The Good Faith Illusion: Searching for Economic Justice

by April 21, 2016

The more I investigate the status of economic justice in public spending the clearer the horror of economic exclusion becomes.  Once I was reminded that the objective of equity in public spending had been addressed in NCGS § 143-128.2, Minority Business Participation (See link No. 1 below), I began study gathering information to aid in assessing the success or failure of the program.

Sadly, I’ve found very little success and a lot of failure.  “Good Faith” is supposedly the teeth of statute.  As I’ve written before, public spending is the province of voters and elected officials.  So at the end of the day, if we as people of color don’t feel we’re receiving our fair share of benefits that come from public spending, we must hold ourselves and the officials that we vote for accountable.

During the past few months I’ve been gathering data on minority business participation in public spending awards.  The revelations have been very disappointing as a whole.  There are isolated situations that show minority businesses receiving a fair share of contracts for construction and for goods and services.  I’ve talked with numerous Minority and Women Business Enterprise Coordinators (M/WBEs), and received numerous reports outlining minority business participation.  These reports are required by NCGS § 143-128.2.   There is unanimity in the belief that “Good Faith” is an illusion for businesses of color.

My preliminary findings revealed that many public bodies don’t have formal programs to support minority businesses and many that do have them are failing to meet minimal expectation of minority participation.  Women owned businesses are considered minority businesses and there is a widespread practice of using white owned women businesses to meet goals established by NCGS § 143-128.2.

Although my investigation is ongoing, I’ve identified a few M/WBE programs that have established relatively good records of finding and using minority vendors.  I continue to reflect on my findings and continue to search for remedies to our failed status quo.  All of my conclusions require cooperation between voters of color and the elected officials that they vote for.  While we address economic inequality it is important that we remember that it is a 400-year problem for people of color and is not going to be resolved with a quick fix.

As I’ve suggested before, as a community, we have to create a broad-based strategy to respond to the historical economic despair that is endemic of too many communities of color.  In spite of all of my doom and gloom, I see no reason that we can’t effectively address economic equity in public spending as well as in private enterprise.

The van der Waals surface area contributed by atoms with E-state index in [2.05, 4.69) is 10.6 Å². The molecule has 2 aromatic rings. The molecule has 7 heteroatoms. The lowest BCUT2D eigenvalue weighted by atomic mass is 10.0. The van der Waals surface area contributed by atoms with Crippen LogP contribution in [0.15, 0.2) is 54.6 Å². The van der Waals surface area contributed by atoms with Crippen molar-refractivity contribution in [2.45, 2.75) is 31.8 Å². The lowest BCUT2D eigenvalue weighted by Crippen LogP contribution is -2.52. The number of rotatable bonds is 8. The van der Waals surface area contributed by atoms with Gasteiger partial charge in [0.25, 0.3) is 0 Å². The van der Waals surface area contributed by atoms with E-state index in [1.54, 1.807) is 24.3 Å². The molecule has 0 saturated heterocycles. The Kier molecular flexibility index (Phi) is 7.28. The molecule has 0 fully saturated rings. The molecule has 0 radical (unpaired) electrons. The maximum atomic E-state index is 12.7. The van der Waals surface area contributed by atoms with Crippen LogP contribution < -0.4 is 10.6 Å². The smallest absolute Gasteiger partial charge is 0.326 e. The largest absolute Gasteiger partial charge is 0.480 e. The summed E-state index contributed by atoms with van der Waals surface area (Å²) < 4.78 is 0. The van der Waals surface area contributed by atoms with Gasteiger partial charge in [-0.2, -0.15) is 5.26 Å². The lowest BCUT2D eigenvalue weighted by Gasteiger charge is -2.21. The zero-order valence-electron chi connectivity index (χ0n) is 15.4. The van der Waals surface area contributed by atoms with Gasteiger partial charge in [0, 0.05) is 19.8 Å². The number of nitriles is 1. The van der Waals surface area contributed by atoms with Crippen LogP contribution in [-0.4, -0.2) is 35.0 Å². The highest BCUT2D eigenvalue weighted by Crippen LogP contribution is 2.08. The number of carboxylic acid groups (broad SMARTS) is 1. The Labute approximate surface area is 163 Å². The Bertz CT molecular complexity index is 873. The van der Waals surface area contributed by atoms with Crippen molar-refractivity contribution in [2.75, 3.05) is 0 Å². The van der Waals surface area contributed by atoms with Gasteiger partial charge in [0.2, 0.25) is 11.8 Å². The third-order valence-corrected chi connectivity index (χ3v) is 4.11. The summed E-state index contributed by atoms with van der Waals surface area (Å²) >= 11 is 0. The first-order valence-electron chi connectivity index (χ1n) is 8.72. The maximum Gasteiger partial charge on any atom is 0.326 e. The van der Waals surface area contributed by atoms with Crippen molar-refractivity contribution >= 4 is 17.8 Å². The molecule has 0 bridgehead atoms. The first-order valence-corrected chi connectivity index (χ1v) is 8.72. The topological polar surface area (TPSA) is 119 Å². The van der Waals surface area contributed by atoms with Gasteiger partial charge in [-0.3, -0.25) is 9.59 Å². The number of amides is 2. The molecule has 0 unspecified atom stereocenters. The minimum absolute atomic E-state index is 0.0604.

One of my recommendations is that voters and elected officials make concerted efforts to get as many public bodies as possible to adopt formal M/WBE programs and file annual reports with the North Carolina Department of Administration as envisioned by NCGS § 143-128.2.   I’ve reported in the past that the Pitt County Board of Education is engaged in the process of establishing such a program and can serve as a good “case study” on how to get it done.  As their board meetings are recorded and posted on YouTube, we’re providing a link to their meetings by clipping and consolidating their sessions.  (See link No. 2 below).

Although planning is in an early stage, the Eastern North Carolina Civic Group (ENCCG) has expressed a willingness to host a July public forum to address the issue of economic equality in public spending where we can screen the video and do questions and answers.  The forum will be open to the public with special invitations to voters and elected officials.  Hopefully, we be able to get a M/WBE Coordinator to serve as a technical presenter.

Last week we carried an article written by Rev. Jesse Jackson.  His article was entitled:  Make the Election About Economic Justice. As noted last week, we would do well to follow his  advice.  (See link No. 3 below).

So that we’re not guilty of ignoring politics in our quest for economic justice, it is important that political activist and their candidates attend our July forum for input into a process that can only help encourage voter participation going in to November.  We always encourage people of color to vote their economic interest.

I believe that candidates advocating for equality in public spending as provided in NCGS § 143-128.2 and advocating for a substantial increase in the minimum wage, represent clear proof that economic justice is on the ballot.

Again, I reiterate the need for our Black Elected officials, Legislative Black Caucus members and local elected officials to help turn NCGS § 143-128.2 into an economic success.  The Pitt County School Board efforts represent an excellent starting point, but unless others step up to the plate with other public bodies, we’re wasting 40 years of political pursuit of economic equity and we’re failing to “vote our economics.”

Voters must insist that public officials address the failures of “Good Faith.”

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Peter Grear, Esq. writes for Greater Diversity News with a primary focus on political, social and economic justice.  To support our efforts, to unite our politics and economics, please “Like” and follow us at, “Share” our articles and post your ideas and comments on Facebook or at our websites He is available for radio commentaries upon request. Follow Peter on Finally, please ask all of your Facebook “Friends” to like and follow our page. 


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